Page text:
In the minutes after Jordan earned the biggest win of his young career – literally, at least, if not also figuratively – he offered up some words for his family, too.

“I know they're watching,” he said. “I play for them. I wouldn't be here without their sacrifices, and I can't wait to get back home to them.”

Spieth, Thomas headline winter break trip to Cabo

By Grill Room TeamDecember 15, 2017, 1:05 am

Justin Thomas and Jordan Spieth. Really good at golf. Really good at vacationing.

With #SB2K18 still months away, Thomas and Spieth headlined a vacation to Cabo San Lucas, and this will shock you but it looks like they had a great time.

Spring break veteran Smylie Kaufman joined the party, as did Thomas' roommate, Tom Lovelady, who continued his shirtless trend.

The gang played all the hits, including shoeless golf in baketball jerseys and late nights with Casamigos tequila.

Image via tom.lovelady on Instagram.

In conclusion, it's still good to be these guys.

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Awards season: Handing out the 2017 Rexys

By Rex HoggardDecember 14, 2017, 7:00 pm

After careful consideration and an exhaustive review of 2017 we present The Rexys, a wildly incomplete and arbitrary line up following one of the most eventful years in golf.

 There will be omissions – just keep your calls, concerns and even e-mails to yourself. We appreciate your patronage, but not your feedback.



It’s Not You, It’s Me Award. You know the deal: You can’t be a part of two until you’re a better one; but on this front it’s really just a desire to find a better two.

It was a tough year for caddies, and not just any caddies. In June, Phil Mickelson split with longtime bagman Jim “Bones” Mackay. Both player and caddie cited the need for “change,” but the move reverberated throughout the game.

“The fairytale is over,” mused one caddie when told of the high-profile split.

In the wake of the Lefty/Bones break, Rory McIlroy split with his caddie J.P Fitzgerald, and Jason Day replaced looper/swing coach Colin Swatton on his bag. It all proves yet again that there are only two kinds of caddies, those who have been fired and those who are about to be fired.



Run for the Rose Cup. Sergio Garcia got the green jacket, a lifetime exemption to the game’s most coveted member-member and a long-awaited major, but Justin Rose took home the slightly less prestigious “Rose Cup.”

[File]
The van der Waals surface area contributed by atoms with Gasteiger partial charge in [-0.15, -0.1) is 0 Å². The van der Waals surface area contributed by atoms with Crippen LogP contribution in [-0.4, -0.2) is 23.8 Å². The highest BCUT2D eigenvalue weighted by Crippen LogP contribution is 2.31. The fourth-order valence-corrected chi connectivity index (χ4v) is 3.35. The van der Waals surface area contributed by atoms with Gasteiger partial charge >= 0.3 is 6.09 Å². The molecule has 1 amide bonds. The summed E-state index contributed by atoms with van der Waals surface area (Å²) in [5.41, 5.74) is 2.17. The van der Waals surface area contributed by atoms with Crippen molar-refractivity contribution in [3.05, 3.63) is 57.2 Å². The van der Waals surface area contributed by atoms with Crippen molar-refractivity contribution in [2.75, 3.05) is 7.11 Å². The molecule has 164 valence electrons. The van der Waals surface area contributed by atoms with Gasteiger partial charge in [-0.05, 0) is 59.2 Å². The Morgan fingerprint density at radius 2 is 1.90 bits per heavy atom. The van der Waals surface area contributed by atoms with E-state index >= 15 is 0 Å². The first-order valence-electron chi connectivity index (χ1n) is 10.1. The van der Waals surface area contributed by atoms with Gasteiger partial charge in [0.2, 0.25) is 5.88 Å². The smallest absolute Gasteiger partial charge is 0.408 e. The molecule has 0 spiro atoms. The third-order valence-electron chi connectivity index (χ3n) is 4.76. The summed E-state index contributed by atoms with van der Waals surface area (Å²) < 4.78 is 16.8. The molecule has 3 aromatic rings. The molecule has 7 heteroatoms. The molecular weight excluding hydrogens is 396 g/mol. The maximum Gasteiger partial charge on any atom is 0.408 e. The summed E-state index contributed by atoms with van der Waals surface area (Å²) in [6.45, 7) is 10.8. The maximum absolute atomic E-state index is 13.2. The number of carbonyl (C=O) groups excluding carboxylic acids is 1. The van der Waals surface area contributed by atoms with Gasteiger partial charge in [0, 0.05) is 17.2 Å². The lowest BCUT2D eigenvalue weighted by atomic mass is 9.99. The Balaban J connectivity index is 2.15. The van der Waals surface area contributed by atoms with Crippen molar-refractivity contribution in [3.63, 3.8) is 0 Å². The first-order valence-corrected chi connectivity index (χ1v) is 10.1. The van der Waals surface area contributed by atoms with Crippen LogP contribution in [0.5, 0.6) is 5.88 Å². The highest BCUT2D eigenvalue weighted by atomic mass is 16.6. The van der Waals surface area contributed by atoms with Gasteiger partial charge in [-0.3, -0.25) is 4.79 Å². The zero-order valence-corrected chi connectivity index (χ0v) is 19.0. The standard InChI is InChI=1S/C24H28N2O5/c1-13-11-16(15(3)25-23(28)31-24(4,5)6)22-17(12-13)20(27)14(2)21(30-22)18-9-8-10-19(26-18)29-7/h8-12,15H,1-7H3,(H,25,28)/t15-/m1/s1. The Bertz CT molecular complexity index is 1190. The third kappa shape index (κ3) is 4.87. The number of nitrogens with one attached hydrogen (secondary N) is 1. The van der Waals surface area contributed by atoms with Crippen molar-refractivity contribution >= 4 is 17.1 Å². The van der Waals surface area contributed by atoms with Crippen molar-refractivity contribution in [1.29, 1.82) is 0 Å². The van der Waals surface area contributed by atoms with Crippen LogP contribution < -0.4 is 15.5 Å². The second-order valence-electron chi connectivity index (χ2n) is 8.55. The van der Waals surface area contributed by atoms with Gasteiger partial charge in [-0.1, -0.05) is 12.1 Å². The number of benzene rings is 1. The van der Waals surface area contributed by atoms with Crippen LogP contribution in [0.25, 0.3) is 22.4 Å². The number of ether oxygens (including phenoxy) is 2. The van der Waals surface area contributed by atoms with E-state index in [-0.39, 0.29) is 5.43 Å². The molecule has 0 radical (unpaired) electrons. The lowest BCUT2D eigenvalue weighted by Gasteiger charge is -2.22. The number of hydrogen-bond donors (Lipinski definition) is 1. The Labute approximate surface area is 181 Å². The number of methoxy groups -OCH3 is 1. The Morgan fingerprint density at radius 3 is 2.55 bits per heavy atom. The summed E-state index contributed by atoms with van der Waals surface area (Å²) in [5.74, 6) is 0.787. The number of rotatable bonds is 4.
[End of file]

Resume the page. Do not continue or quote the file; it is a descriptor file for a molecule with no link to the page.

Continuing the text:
Following a frenzied afternoon at Augusta National in April, Rose lost to Garcia on the first playoff hole, but he won so much more with his honesty and class.

“You're going to win majors and you're going to lose majors, but you've got to be willing to lose them,” Rose figured following the final round. “You've got to put yourself out there. You've got to hit the top of the leaderboard. There's a lot of pressure out there and if you're not willing to enjoy it, then you're not ready to win these tournaments. I loved it out there.”

Few have made losing look so dignified and fewer still are as easy to root for.



Half-Empty Cup. It was the perfect setting, with sweeping views of the Manhattan skyline and the promise of the Tristate masses descending on this fall’s Presidents Cup.

If only all those rowdy New Yorkers had something to cheer.

For the sixth time in the last seven matches, the U.S. team rolled to a victory of at least three points. This particular edition was even in danger of ending on Saturday afternoon thanks to a particularly dominant performance by a young American squad led by Steve Stricker.

Officials spoke of the purity of the competition and the attention the ’17 cup generated, but however you spin the 19-11 rout, this cup is half empty.



Enigma Award. The actual hardware is simply an oversized question mark and was sent directly to Tiger Woods’ South Florida compound following the most curious of seasons.

While it’s become customary in recent years to consider the uncertain path that awaits the 14-time major winner, this most recent calendar brought an entirely new collection of questions following fusion surgery on his lower back in April, his arrest for DUI on Memorial Day and, finally, a glimmer of hope born from his tie for ninth at the Hero World Challenge earlier this month.

When will he play again? Can he compete against the current generation of world-beaters? Can his body withstand the rigors of a full PGA Tour schedule? Should Jim Furyk make him a captain’s pick now or wait to see if he should be driving a vice captain’s golf cart instead?